The Prince and I

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I am 19 and waiting for the vet. Yesterday was Melbourne Cup Day, my birthday. And today is killing day.
I am 19 and he is 34. At least, I think he is 34. He hasn’t enough teeth left to make it up. A few years ago, with some tracing paper and the Australian Harness Racing website I dated his birth year as 1972. So he is 34 and I am 19 and it is 2006 and 20 minutes ago a bulldozer arrived to scoop a hole out of the red earth.
He is 34 and his leg has stopped working. The joint pierced by a star-picket five years back has swollen too much, the ligaments have tightened, the pedal bone pulled up. One hoof slopes sharply where the rest flow smoothly, fetlock to ground. He can’t run anymore but sits in the yard, luxuriating in his old man status as he makes a nest in a pile of hay and lies there eating it, like Black Beauty narrating his memoirs.
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I was 18 when I called the vet, two days ago. Eighteen and in charge. Making the mature, humane decision. And now I am 19 and the vet is here and he says, you’re right, it can’t be fixed. And he hides behind me and flares his nostrils and eyeballs the vet suspiciously because he is 34, he has seen this before.
We walk up the hill, the Prince and I, but he won’t go. He won’t walk into his own grave. And he snorts and stomps and rears up on the end of the line and I think: you bastard. You are 34 and too stiff to trot and your muzzle has turned to grey and now at the end you are rolling your eyes and looking like a colt?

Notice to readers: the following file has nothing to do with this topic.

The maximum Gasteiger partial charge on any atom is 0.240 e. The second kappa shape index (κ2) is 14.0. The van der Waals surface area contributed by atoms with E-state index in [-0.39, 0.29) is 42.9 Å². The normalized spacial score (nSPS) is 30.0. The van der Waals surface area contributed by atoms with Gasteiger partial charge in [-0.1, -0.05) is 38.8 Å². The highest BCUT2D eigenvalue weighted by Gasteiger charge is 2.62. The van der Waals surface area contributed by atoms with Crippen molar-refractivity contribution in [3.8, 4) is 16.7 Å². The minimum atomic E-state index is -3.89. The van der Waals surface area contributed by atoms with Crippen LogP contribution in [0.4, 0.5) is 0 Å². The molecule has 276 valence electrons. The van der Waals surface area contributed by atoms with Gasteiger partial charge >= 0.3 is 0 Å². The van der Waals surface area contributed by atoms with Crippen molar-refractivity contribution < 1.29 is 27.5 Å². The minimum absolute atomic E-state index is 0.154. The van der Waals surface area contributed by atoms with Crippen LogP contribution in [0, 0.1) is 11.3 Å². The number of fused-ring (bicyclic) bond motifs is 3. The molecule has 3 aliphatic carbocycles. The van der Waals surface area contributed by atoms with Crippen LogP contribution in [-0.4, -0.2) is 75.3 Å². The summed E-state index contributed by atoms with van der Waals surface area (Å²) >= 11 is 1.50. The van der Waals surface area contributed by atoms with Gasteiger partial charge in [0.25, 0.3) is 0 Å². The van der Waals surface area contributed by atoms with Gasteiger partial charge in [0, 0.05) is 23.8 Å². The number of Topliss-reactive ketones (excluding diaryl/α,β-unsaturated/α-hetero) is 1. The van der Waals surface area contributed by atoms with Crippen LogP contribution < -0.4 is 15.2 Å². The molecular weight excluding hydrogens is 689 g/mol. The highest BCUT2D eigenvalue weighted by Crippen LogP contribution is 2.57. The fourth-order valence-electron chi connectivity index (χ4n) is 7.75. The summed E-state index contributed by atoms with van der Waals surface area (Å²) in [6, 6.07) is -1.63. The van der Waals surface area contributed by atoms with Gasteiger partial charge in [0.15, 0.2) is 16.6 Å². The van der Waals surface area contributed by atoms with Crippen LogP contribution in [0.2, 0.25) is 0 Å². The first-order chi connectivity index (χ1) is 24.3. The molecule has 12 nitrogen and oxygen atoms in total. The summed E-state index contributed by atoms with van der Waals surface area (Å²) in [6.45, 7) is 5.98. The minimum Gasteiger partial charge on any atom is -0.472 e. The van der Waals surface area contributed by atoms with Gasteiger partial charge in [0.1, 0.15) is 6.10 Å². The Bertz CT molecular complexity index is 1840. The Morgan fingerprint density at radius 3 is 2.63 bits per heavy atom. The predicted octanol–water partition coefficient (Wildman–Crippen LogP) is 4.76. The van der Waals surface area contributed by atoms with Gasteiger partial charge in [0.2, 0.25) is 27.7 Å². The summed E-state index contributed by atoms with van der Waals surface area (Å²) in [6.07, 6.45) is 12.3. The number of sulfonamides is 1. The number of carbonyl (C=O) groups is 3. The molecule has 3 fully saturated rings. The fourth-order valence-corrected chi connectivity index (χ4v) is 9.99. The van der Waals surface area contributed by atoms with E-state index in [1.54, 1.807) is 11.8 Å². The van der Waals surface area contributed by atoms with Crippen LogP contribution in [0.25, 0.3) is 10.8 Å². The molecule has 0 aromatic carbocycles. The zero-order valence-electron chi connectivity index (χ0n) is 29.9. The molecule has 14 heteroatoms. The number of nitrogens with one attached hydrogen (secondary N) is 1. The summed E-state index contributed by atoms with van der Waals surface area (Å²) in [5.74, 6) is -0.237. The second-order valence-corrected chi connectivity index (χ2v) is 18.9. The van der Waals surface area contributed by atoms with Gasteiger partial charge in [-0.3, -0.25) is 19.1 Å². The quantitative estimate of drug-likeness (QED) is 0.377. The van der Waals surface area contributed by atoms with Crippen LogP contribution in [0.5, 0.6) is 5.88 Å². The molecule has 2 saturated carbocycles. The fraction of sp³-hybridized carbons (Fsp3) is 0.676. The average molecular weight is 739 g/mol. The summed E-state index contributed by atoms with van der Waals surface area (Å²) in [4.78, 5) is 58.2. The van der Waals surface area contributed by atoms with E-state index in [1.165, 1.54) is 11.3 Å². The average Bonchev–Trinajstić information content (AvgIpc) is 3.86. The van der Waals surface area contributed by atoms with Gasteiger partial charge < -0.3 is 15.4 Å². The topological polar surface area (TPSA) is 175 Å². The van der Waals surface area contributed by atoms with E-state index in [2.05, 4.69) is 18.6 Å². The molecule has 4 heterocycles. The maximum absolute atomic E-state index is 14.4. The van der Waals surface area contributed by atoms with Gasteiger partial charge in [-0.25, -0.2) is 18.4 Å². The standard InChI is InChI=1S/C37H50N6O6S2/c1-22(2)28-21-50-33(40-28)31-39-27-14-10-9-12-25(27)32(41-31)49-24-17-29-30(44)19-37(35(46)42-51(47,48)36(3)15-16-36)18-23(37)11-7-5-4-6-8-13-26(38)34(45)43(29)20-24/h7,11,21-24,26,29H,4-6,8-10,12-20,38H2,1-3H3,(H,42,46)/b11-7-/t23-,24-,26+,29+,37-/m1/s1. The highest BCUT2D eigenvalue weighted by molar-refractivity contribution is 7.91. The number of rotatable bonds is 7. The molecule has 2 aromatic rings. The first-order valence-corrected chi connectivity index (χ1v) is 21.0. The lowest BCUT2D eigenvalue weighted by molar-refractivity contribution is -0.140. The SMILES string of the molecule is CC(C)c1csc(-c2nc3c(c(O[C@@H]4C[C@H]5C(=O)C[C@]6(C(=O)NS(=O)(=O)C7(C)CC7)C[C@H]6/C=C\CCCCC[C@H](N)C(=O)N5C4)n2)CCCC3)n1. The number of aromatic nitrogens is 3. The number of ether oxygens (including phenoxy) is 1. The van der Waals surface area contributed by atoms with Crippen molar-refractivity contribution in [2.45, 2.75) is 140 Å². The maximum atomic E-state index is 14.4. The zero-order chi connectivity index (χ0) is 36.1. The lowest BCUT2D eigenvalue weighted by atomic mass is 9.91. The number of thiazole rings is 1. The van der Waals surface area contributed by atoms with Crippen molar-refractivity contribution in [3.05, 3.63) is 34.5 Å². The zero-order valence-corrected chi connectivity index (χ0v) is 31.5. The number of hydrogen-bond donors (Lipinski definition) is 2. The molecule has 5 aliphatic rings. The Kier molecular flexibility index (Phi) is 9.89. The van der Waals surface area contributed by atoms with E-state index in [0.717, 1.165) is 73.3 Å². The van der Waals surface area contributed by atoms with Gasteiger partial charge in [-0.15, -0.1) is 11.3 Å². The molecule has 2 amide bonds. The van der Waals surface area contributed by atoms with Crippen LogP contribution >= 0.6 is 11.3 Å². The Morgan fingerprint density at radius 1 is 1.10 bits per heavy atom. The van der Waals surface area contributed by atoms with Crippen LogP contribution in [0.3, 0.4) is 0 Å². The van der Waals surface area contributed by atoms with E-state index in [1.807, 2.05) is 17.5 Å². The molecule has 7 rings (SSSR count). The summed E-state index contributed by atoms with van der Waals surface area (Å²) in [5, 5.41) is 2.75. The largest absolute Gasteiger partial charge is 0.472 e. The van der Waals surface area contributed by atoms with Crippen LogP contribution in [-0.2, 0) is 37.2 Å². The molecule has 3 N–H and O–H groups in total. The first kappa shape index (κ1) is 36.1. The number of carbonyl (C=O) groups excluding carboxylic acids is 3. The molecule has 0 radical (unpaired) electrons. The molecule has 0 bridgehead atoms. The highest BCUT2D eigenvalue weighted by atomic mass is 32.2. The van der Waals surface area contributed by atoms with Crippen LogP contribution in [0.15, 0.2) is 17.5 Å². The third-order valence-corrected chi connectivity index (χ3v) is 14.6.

The needles come out, one, two. Lurid green sticks of death. And the vet says, stand back, he’ll drop like a stone.

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I am 11 and clutching terrified at the reins as he runs away from a tractor in the next paddock, and later I am fuming at my mother as she decides we will buy him because he ran, and because I managed to control him. And I hand over the $600 I earned planting my parents' vineyard as his old owners take turns running him at the float in the hope he won't notice it's there.
And now I am 12 and I thump into the sand beside the jump and he stands over me, sighing in exasperation. I am 13 and changing his bandage after he stuck his leg with a star picket, trying to jump the fence when left home alone. I am 15 and shouting abuse at him as he stands, quite calmly, at the foot of the ramp to the float where he has stood for the past three hours refusing to move. I am 17 and he shuffles close and lets me lean on him as I cry in the paddock at 3am because I will fail year 12 like I fail everything.
I am 19 and he drops like a stone.
And a horse starts screaming.

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